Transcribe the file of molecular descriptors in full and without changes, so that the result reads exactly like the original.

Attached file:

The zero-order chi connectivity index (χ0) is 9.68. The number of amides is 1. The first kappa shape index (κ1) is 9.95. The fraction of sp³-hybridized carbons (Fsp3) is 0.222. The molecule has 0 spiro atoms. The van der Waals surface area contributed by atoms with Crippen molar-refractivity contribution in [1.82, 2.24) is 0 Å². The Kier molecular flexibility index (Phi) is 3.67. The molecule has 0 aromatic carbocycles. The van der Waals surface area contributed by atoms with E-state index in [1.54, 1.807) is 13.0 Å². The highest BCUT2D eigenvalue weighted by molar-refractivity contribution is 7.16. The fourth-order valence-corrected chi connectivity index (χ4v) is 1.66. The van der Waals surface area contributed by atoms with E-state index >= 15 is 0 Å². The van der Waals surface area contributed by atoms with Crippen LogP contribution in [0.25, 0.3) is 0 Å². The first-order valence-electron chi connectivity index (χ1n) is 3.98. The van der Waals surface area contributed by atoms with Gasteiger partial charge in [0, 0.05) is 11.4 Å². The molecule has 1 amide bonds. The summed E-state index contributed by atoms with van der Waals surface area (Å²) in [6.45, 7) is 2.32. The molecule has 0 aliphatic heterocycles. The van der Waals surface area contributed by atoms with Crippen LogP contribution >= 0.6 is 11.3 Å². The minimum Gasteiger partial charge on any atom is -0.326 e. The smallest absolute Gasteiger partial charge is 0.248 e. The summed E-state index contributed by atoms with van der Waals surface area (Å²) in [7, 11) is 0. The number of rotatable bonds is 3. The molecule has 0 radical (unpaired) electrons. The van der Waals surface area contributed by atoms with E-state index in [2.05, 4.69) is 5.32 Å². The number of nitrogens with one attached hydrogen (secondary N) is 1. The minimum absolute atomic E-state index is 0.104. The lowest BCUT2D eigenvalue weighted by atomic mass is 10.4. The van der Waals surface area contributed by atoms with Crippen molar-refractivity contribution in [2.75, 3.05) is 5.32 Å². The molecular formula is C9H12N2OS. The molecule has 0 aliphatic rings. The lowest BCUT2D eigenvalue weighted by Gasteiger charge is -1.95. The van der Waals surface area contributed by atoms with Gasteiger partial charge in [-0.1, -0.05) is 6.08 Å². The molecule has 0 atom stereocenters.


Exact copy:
The zero-order chi connectivity index (χ0) is 9.68. The number of amides is 1. The first kappa shape index (κ1) is 9.95. The fraction of sp³-hybridized carbons (Fsp3) is 0.222. The molecule has 0 spiro atoms. The van der Waals surface area contributed by atoms with Crippen molar-refractivity contribution in [1.82, 2.24) is 0 Å². The Kier molecular flexibility index (Phi) is 3.67. The molecule has 0 aromatic carbocycles. The van der Waals surface area contributed by atoms with E-state index in [1.54, 1.807) is 13.0 Å². The highest BCUT2D eigenvalue weighted by molar-refractivity contribution is 7.16. The fourth-order valence-corrected chi connectivity index (χ4v) is 1.66. The van der Waals surface area contributed by atoms with E-state index >= 15 is 0 Å². The van der Waals surface area contributed by atoms with Crippen LogP contribution in [0.25, 0.3) is 0 Å². The first-order valence-electron chi connectivity index (χ1n) is 3.98. The van der Waals surface area contributed by atoms with Gasteiger partial charge in [0, 0.05) is 11.4 Å². The molecule has 1 amide bonds. The summed E-state index contributed by atoms with van der Waals surface area (Å²) in [6.45, 7) is 2.32. The molecule has 0 aliphatic heterocycles. The van der Waals surface area contributed by atoms with Crippen LogP contribution >= 0.6 is 11.3 Å². The minimum Gasteiger partial charge on any atom is -0.326 e. The smallest absolute Gasteiger partial charge is 0.248 e. The summed E-state index contributed by atoms with van der Waals surface area (Å²) in [7, 11) is 0. The number of rotatable bonds is 3. The molecule has 0 radical (unpaired) electrons. The van der Waals surface area contributed by atoms with E-state index in [2.05, 4.69) is 5.32 Å². The number of nitrogens with one attached hydrogen (secondary N) is 1. The minimum absolute atomic E-state index is 0.104. The lowest BCUT2D eigenvalue weighted by atomic mass is 10.4. The van der Waals surface area contributed by atoms with Crippen molar-refractivity contribution in [2.75, 3.05) is 5.32 Å². The molecular formula is C9H12N2OS. The molecule has 0 aliphatic rings. The lowest BCUT2D eigenvalue weighted by Gasteiger charge is -1.95. The van der Waals surface area contributed by atoms with Gasteiger partial charge in [-0.1, -0.05) is 6.08 Å². The molecule has 0 atom stereocenters.